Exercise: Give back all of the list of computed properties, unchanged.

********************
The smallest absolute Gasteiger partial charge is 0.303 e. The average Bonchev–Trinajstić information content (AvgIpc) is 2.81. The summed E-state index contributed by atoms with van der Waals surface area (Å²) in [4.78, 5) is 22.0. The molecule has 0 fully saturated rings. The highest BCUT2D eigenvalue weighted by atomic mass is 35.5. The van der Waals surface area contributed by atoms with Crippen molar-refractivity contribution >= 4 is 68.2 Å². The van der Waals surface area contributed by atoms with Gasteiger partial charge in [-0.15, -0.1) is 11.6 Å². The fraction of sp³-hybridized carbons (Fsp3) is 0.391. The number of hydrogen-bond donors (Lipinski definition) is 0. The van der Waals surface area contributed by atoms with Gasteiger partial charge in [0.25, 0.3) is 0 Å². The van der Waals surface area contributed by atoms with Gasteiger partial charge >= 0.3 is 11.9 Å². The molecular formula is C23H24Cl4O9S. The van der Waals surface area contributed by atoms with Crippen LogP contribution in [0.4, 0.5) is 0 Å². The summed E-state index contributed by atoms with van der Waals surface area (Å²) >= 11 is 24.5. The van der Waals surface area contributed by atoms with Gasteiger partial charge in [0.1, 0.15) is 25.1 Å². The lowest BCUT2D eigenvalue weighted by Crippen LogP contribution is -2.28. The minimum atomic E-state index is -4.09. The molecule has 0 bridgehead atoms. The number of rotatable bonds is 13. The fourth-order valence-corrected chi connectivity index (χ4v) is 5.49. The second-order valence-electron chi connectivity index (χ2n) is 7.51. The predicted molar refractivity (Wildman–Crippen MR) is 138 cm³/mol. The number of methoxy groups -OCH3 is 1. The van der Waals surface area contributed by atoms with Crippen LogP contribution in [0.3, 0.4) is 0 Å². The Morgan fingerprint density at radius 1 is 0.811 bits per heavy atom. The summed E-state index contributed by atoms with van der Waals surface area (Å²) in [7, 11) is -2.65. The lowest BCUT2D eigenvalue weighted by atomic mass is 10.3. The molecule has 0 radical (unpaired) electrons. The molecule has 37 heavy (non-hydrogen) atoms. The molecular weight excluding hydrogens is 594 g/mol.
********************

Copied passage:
The smallest absolute Gasteiger partial charge is 0.303 e. The average Bonchev–Trinajstić information content (AvgIpc) is 2.81. The summed E-state index contributed by atoms with van der Waals surface area (Å²) in [4.78, 5) is 22.0. The molecule has 0 fully saturated rings. The highest BCUT2D eigenvalue weighted by atomic mass is 35.5. The van der Waals surface area contributed by atoms with Crippen molar-refractivity contribution >= 4 is 68.2 Å². The van der Waals surface area contributed by atoms with Gasteiger partial charge in [-0.15, -0.1) is 11.6 Å². The fraction of sp³-hybridized carbons (Fsp3) is 0.391. The number of hydrogen-bond donors (Lipinski definition) is 0. The van der Waals surface area contributed by atoms with Gasteiger partial charge in [0.25, 0.3) is 0 Å². The van der Waals surface area contributed by atoms with Gasteiger partial charge >= 0.3 is 11.9 Å². The molecular formula is C23H24Cl4O9S. The van der Waals surface area contributed by atoms with Crippen LogP contribution in [0.4, 0.5) is 0 Å². The summed E-state index contributed by atoms with van der Waals surface area (Å²) >= 11 is 24.5. The van der Waals surface area contributed by atoms with Gasteiger partial charge in [0.1, 0.15) is 25.1 Å². The lowest BCUT2D eigenvalue weighted by Crippen LogP contribution is -2.28. The minimum atomic E-state index is -4.09. The molecule has 0 bridgehead atoms. The number of rotatable bonds is 13. The fourth-order valence-corrected chi connectivity index (χ4v) is 5.49. The second-order valence-electron chi connectivity index (χ2n) is 7.51. The predicted molar refractivity (Wildman–Crippen MR) is 138 cm³/mol. The number of methoxy groups -OCH3 is 1. The van der Waals surface area contributed by atoms with Crippen LogP contribution in [0.3, 0.4) is 0 Å². The Morgan fingerprint density at radius 1 is 0.811 bits per heavy atom. The summed E-state index contributed by atoms with van der Waals surface area (Å²) in [7, 11) is -2.65. The lowest BCUT2D eigenvalue weighted by atomic mass is 10.3. The molecule has 0 radical (unpaired) electrons. The molecule has 37 heavy (non-hydrogen) atoms. The molecular weight excluding hydrogens is 594 g/mol.